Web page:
Death and Japanese Classical Mythology

Amaterasu leaving the cave. One of the more famous episodes.


One of the most famous episodes in Japanese mythology—appearing in the Kojiki and the Nihon Shoki—is the Izanagi and Izanami story.

There are several myths, their marriage, the creation of the Japanese islands and the world, and then the birth of the kami.

For me, early Japanese mythology is a little hard to mine for story gems in the same way as Greek or Roman mythology in that our early texts serve less as entertainment, or even sermonizing, and more as genealogies for ruling families and legitimization of those creating the tales. (I'm no expert on Western mythology, maybe I'm wrong).

Anyway, Izanagi and Izanami are different, and it is one of my favorite early story gems. When Izanami dies giving birth to the kami of fire, Izanagi is filled with so much grief that he travels to the land of the dead, Yomi, to find her. When he arrives, Izanami tells him that he can't look at her in death (a kind of pollution or taboo). She also reveals that because she has eaten the food of Yomi, she cannot leave.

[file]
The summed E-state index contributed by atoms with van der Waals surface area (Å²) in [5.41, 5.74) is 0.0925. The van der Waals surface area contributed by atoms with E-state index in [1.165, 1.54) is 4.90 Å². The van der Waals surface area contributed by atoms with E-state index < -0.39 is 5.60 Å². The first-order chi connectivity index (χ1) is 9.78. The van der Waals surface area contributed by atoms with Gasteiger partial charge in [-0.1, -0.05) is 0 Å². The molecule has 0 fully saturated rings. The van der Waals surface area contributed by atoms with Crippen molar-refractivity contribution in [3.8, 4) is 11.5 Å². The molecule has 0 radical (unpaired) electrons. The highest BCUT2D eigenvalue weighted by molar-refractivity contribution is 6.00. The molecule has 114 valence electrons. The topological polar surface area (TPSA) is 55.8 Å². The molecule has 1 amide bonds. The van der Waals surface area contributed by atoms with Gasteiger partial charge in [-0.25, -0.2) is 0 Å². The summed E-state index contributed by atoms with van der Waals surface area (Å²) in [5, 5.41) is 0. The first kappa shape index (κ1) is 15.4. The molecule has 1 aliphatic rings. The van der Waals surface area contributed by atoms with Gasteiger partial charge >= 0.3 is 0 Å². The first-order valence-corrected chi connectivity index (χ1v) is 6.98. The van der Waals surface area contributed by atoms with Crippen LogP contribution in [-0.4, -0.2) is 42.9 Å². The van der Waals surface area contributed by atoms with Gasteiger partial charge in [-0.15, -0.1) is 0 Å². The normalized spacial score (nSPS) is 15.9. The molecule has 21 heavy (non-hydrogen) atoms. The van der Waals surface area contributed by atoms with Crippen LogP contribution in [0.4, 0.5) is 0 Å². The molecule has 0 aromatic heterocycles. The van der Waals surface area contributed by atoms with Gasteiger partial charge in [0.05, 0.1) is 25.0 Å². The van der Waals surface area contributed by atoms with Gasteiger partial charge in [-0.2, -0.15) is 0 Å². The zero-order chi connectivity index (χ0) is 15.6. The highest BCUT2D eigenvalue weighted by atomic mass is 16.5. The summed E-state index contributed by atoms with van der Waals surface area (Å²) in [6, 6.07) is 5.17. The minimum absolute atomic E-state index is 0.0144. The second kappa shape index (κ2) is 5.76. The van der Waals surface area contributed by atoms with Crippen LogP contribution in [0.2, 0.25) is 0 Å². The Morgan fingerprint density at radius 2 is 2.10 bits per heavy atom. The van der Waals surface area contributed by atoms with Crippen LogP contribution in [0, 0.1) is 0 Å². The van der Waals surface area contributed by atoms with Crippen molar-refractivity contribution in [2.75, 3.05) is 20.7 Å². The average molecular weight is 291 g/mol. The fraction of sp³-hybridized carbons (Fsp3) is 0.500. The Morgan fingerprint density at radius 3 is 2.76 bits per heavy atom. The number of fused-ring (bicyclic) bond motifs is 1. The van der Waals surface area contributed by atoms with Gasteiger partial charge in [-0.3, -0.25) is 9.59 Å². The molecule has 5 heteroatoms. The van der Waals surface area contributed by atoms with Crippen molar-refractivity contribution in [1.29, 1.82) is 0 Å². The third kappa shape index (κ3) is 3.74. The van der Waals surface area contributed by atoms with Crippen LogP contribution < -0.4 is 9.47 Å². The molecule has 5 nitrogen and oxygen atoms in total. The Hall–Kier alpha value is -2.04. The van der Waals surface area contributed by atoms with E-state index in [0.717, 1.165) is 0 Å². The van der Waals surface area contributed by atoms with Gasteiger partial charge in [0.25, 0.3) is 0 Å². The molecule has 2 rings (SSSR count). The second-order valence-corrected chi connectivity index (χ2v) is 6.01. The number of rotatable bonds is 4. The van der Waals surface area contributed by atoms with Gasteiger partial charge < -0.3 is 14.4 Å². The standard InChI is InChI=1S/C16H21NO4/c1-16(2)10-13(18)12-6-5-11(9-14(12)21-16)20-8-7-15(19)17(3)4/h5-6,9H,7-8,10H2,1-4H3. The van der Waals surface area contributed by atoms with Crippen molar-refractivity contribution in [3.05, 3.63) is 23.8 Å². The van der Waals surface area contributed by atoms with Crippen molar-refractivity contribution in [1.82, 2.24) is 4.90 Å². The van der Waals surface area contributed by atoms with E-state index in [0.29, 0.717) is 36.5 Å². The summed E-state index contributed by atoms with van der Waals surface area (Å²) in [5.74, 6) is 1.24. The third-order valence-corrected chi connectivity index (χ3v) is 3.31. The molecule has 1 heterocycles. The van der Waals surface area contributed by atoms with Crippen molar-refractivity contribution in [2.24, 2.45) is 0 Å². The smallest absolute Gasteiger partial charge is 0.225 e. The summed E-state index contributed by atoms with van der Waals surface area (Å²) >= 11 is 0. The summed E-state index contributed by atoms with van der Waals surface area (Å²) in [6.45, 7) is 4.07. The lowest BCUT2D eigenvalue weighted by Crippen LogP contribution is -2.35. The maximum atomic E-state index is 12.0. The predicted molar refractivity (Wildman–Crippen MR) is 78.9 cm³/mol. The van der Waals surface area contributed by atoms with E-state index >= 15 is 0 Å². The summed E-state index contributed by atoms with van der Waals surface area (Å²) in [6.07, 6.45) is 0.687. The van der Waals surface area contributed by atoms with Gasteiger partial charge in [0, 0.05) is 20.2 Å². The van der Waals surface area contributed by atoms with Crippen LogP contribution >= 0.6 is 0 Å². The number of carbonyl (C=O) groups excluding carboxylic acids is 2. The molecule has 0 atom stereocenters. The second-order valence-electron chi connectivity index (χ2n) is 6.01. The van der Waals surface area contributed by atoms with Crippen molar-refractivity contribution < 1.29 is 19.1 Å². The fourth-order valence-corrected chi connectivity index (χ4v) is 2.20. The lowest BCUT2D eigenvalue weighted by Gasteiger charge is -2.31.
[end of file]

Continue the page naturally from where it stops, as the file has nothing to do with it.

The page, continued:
Izanami ignores his wife's warning, however, and glimpses her form. She is hideous, and so horrified by his betrayal that she chases him from Yomi. They break a part (maybe a sort of divorce), and when Izanami purifies himself of Yomi, he creates more kami.

Izanagi vows to kill a large number of humans, and Izanami counters by saying that he'll create more persons, and the pair are connected with the birth and death of humanity.

I'm not sure what Yomi is exactly. Is it a place of death for the kami? Humans? Besides spirits do not remain in Yomi, as ghosts and spirits and dead humans are constantly moving back and forth between states of death and life. It's all interesting. All very chaotic.